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 Post subject: exam scores
PostPosted: Fri Sep 10, 2010 6:08 pm 
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Joined: Tue Sep 07, 2010 4:46 pm
Posts: 4
please can anyone advice me how much score is needed to get into RGS or JH. I have started getting panicky now with my son taking the exam this year.
Many thanks for your help.


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 Post subject: Re: exam scores
PostPosted: Fri Sep 10, 2010 6:40 pm 
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Joined: Wed Jan 11, 2006 7:10 pm
Posts: 8206
Location: Buckinghamshire
The qualifying mark for Bucks is a standardised score of 121. The school you are applying to is not relevant, because places are allocated on distance, not score.

Provided your son achieves 121 (or appeals successfully on a lower score than that) he will be offered a GS place.

The figure of 121 equates to approximately 69 or 70/80 correct answers, but 72/80 would be a safe bet.


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 Post subject: Re: exam scores
PostPosted: Sat Sep 11, 2010 7:16 pm 
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Joined: Sat Sep 11, 2010 5:57 pm
Posts: 36
Sally-Anne

Are you absolutely certain of that? My daughter sat a mock test in June and scored 59/80 which they said was SS 116 (without any age adjustment). That means if she needs to get 69 for a SS 121 each correct answer above 59 is worth 0.5 SS points.

They also say that the age adjustment seems to be around 1-5 points.

So for my daughter's test, if she were an August birthday, she would score SS 121 with 59/80 which suggests that the age adjustment is worth 10 incorrect entries.

Either the mock test was way harder than the real thing or something does not look quite right.


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 Post subject: Re: exam scores
PostPosted: Sat Sep 11, 2010 8:12 pm 
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Joined: Wed Jan 11, 2006 7:10 pm
Posts: 8206
Location: Buckinghamshire
Hi bucksdaddy

Unfortunately I am absolutely certain of that. Forum members have, over the years, made various Freedom of Information requests on this subject and there are threads that make it absolutely clear that 69/70/71 out of 80 equates to a qualifying score of 121.

Our Forum member "Tree" is a bit of a specialist in this area, and you may find it useful to search his/her posts.

It is also not possible to calculate a standardised score for the Bucks tests from mock tests because the standardisation is specific to the County each year. However, the variation cannot possibly be as much as 10 raw marks, even for an August birthday.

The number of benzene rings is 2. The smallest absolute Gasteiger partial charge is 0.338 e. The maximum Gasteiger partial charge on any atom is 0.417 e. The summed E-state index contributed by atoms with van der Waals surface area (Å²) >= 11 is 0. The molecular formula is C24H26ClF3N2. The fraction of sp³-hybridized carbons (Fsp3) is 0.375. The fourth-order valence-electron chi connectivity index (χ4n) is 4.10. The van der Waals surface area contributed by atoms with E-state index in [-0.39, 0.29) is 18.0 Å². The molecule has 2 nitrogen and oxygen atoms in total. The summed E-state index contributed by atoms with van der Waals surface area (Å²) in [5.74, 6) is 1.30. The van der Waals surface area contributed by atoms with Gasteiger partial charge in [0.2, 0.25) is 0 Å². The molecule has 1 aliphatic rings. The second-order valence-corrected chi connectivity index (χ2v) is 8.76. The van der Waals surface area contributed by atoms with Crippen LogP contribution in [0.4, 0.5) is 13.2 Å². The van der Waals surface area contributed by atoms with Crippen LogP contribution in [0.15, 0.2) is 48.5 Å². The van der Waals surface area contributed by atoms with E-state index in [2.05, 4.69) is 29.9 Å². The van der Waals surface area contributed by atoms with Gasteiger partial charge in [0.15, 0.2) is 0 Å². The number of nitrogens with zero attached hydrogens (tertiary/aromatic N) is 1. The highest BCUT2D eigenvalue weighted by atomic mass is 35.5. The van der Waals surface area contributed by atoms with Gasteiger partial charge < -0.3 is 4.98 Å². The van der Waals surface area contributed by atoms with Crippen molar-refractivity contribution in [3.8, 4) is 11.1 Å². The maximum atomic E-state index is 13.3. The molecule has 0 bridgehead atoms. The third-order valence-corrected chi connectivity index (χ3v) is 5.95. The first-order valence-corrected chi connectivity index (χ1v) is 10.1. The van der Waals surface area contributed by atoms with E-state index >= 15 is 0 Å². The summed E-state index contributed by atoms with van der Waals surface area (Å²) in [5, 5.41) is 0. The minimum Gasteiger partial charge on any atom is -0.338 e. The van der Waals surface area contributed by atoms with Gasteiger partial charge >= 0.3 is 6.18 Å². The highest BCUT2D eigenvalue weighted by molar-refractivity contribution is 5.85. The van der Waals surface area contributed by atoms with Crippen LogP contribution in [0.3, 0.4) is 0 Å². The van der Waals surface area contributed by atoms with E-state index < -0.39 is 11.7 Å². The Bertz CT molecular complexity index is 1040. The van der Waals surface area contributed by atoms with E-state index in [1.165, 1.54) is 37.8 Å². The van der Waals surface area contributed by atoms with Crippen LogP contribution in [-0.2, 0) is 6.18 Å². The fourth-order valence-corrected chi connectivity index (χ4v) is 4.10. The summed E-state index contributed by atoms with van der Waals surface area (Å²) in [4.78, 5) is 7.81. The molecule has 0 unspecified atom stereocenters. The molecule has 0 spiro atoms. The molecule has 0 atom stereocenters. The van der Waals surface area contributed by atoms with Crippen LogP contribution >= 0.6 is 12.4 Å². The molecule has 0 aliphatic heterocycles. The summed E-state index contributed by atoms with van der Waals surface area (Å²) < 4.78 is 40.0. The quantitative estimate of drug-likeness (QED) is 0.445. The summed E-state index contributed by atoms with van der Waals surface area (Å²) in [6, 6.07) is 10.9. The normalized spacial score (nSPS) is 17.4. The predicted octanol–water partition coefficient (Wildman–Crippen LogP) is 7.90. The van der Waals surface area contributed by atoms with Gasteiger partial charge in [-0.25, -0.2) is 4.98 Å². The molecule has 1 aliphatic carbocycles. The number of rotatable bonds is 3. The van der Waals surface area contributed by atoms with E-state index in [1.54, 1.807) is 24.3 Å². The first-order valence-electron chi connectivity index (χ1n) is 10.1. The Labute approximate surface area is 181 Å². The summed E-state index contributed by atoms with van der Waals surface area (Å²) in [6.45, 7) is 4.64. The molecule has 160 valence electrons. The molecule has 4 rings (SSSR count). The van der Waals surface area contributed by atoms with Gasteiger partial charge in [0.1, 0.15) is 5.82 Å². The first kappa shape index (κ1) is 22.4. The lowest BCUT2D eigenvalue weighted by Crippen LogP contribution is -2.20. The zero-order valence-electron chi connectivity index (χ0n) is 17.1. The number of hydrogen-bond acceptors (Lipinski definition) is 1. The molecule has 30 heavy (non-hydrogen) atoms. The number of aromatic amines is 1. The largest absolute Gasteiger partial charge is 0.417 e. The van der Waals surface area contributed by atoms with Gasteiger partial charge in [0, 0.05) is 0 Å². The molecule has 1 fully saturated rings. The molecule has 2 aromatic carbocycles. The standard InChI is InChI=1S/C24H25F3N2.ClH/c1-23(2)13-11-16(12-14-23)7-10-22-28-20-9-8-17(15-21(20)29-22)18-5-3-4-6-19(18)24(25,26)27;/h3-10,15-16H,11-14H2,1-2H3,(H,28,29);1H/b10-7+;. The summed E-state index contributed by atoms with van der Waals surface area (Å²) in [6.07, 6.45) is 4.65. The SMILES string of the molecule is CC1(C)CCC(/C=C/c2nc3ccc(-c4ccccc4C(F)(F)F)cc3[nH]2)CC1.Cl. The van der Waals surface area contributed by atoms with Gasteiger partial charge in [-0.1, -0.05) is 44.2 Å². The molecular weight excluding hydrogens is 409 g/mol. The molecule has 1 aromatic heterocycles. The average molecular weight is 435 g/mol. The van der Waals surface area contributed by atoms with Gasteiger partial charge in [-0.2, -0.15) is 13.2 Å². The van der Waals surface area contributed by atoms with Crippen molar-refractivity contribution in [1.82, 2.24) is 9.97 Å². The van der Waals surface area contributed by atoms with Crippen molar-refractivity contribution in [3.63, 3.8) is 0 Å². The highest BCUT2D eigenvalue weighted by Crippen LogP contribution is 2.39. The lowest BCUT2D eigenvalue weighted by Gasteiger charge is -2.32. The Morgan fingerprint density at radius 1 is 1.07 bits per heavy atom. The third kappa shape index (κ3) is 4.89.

Mock tests are a very grey area of 11+ preparation. I fear that something is not right in the calculations being used here.

Sally-Anne


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 Post subject: Re: exam scores
PostPosted: Sat Sep 11, 2010 8:51 pm 
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Joined: Mon Aug 31, 2009 6:19 pm
Posts: 517
Location: bucks
Hi bucksdaddy

The post sally-anne refers too is this :

viewtopic.php?t=12872&postdays=0&postorder=asc&start=10

basically i used a number of FOI requests and appeal requests where people had been able to get raw scores and used this and a bit of stats to produce a formula modelling raw to ss scores whith age corrections

From your mock scores it would be interesting to know what they mean by no age adjustment i assume they throw all the scores into the pot and produce a distribution and then calculate the ss score from this, if the age distribution of the children taking the test is spread evenly across the whole year then this would mean that the ss score to pass should be equivalent to a mid year born child ie jan/feb. The spread of raw scores across the age gap getting 121 is around 5 and is usually 71/2 for sept born and 66/67 for aug born and so 121 for a mid year born would be 69 ish. With the real test my data showed that a score of 116 would normally reflect a raw score of 61-2 for an aug child and 66-67 for a sept child. So something is (as sally-anne says) not equivalent with the mock results you have given


Last edited by Tree on Sat Sep 11, 2010 9:50 pm, edited 1 time in total.

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 Post subject: Re: exam scores
PostPosted: Sat Sep 11, 2010 9:08 pm 
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Joined: Wed Jan 11, 2006 7:10 pm
Posts: 8206
Location: Buckinghamshire
Nice teamwork, Tree!


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 Post subject: Re: exam scores
PostPosted: Sat Sep 11, 2010 9:50 pm 
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Joined: Mon Aug 31, 2009 6:19 pm
Posts: 517
Location: bucks